• IRS needs more information;
  • IRS made a change to your return;
  • IRS wants to notify you about a delay in the processing of your return.

One of the most commonly issued IRS notices is CP2000, which is a notice of proposed adjustment for underpayment or overpayment. A CP2000 notice does not always mean that there is a problem. In some cases, this notice can indicate that a refund is on the way.

The IRS uses computers to compare the information that has been reported by your employer(s), banks and other businesses using Forms W-2, 1098 and 1099 with the personal information, deductions and income that you have reported via your income tax return. If you fail to report any payments, income or credits (or if you have overstated deductions in some categories) on an income tax return, you may receive a CP2000 notice.

This notice is not a bill. What it does is inform you about any potential adjustments to payments, income, credits or deductions. This can result in a refund on taxes paid or additional tax owed.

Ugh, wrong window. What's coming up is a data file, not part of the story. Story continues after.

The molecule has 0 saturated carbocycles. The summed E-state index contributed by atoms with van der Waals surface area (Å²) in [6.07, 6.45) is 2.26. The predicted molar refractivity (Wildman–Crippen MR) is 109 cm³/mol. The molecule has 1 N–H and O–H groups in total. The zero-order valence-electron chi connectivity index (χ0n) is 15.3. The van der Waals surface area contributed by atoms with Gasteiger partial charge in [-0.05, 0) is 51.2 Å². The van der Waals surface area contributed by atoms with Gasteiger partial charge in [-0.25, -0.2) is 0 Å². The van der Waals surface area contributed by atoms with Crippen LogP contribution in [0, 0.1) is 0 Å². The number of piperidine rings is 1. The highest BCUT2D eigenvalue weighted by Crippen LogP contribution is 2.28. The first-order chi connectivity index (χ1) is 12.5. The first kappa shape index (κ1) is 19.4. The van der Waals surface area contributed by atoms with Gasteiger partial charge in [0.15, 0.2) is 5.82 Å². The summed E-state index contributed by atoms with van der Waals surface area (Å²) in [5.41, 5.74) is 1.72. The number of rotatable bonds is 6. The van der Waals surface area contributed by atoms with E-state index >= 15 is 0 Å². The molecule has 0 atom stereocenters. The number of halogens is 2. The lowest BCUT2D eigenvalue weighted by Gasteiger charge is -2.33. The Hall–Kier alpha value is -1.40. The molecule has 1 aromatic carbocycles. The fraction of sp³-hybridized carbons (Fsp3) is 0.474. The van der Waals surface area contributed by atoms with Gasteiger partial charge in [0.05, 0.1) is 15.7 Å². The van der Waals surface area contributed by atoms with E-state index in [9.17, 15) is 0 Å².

The IRS also looks at personal information from you, your dependents, your spouse and their names, addresses and Social Security numbers. Any inconsistencies that appear on the personal information on Forms W-2, 1098, and 1099 and your personal tax return could trigger an IRS notice.

A CP2000 notice will indicate the amounts that you submitted via an original or amended tax return, the amounts that the payer reported to the IRS and any additional adjustments that were made by the IRS. The notice will also provide the following information: name of the payer, the payer's ID number, the type of document that was issued, and the tax ID number for the person that the document was issued to.

The notice will then suggest a decrease or increase in your tax liability as a result of the payer documentation. You should look over this information very carefully to ensure that all of the details provided are indeed accurate. These notices are often generated by a computer and have been erroneous in some instances. Perhaps your name is not formatted correctly or you have a typo on a form. This could flag your return.

Responding to Your IRS CP Notice